The Microscope: Chicago and Miami, Bringing out the Best in Each Other (& More)

Rob MahoneyNBA Lead WriterApril 20, 2012

Mike Ehrmann/Getty Images
Mike Ehrmann/Getty Images

The Microscope is your recurring look at the NBA's small-scale developments—the rotational curiosities, skill showcases, coaching decisions, notable performances and changes in approach that make the league go 'round.


The Blood Feud of Chicago and Miami

It doesn't take any kind of presumption or liberal interpretation to infer that the members of the Chicago Bulls and the Miami Heat aren't particularly fond of one another. There are no Christmas cards exchanged—merely hard fouls and frustrated shoves. 

Yet while some will undoubtedly express their pleasure in the extension of a budding rivalry or celebrate the general animosity of this matchup (both of which should make for particularly compelling drama come the Eastern Conference Finals), I found joy in Thursday night's physical matchup for an entirely different reason: It gave focus to a Heat team that has wavered of late, and another carrot to hang over the head of those endlessly scrappy Bulls.

Both teams had experienced a slight letdown despite their proximity to the playoffs, and dogfights like this one have a way of energizing teams in a way that few things can.

The Bulls may not need this kind of animosity as much as the Heat do, but the actualization of their ECF collision course apparently banks on this kind of prelude.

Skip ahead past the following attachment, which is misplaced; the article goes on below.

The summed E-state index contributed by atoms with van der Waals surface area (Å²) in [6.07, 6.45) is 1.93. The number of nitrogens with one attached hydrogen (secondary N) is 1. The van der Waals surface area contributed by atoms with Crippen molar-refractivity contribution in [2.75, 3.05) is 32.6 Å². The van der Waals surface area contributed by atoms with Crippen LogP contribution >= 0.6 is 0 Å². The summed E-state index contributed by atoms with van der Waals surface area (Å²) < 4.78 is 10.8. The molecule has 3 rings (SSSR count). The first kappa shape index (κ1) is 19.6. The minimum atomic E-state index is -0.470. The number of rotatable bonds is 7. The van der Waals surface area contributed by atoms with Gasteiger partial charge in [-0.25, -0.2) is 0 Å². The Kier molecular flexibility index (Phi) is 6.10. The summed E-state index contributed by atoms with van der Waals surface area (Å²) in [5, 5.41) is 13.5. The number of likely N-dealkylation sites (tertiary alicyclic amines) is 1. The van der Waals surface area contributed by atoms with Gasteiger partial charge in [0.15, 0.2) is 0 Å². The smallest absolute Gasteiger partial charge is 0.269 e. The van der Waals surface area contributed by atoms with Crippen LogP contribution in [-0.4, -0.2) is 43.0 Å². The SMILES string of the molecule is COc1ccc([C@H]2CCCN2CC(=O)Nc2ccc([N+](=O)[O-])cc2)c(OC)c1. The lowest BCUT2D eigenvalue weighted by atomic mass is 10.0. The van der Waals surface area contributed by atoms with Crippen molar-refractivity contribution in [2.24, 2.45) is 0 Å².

Darren Collison: Drifting from View

The Indiana Pacers have rattled off seven consecutive wins, only one of which featured former starting point guard Darren Collison—and none of which featured Collison offering any meaningful contributions whatsoever.

No supposedly vital cog looks more dispensable at the moment, as Indiana has proven that its new and improved offense can keep its head well above water with George Hill running the show.

That may be for the best. Although some of Indiana's recent success could be misleading due to its soft schedule, it's good that the Pacers have a chance to acclimate themselves to playing without Collison.

According to Mike Wells of the Indianapolis Star, Pacers head coach Frank Vogel is unsure that Collison will even be back in the lineup for the start of the playoffs, as his lingering groin injury has taken longer to heal than initially expected.

There's no reason to think that his absence could make any kind of remarkable difference in a potential first-round series against the Orlando Magic, but beyond that point, Collison may again prove essential—albeit in fewer minutes as a reserve.

Indiana's margin for error against the likes of Chicago or Miami will be painfully slim, and although Vogel may still be sorting through his rotational possibilities, even the slightest hindrance in Collison's gait could be reason enough to stick with the in-rhythm Hill for the bulk of the point guard minutes.


The Tall Shadow of Anthony Randolph

If anyone is remotely intrigued by one of Anthony Randolph's occasional box-score outbursts, save yourself the trouble.

We've been down this road. He's had ample opportunity. The excuses and justifications have worn thin, and although Randolph is as lanky and tantalizing as ever, we should know better by now.

The ship has sunk, and although that doesn't prevent it from someday being salvaged for marginal value, I'd say it effectively limits the capability for sailing.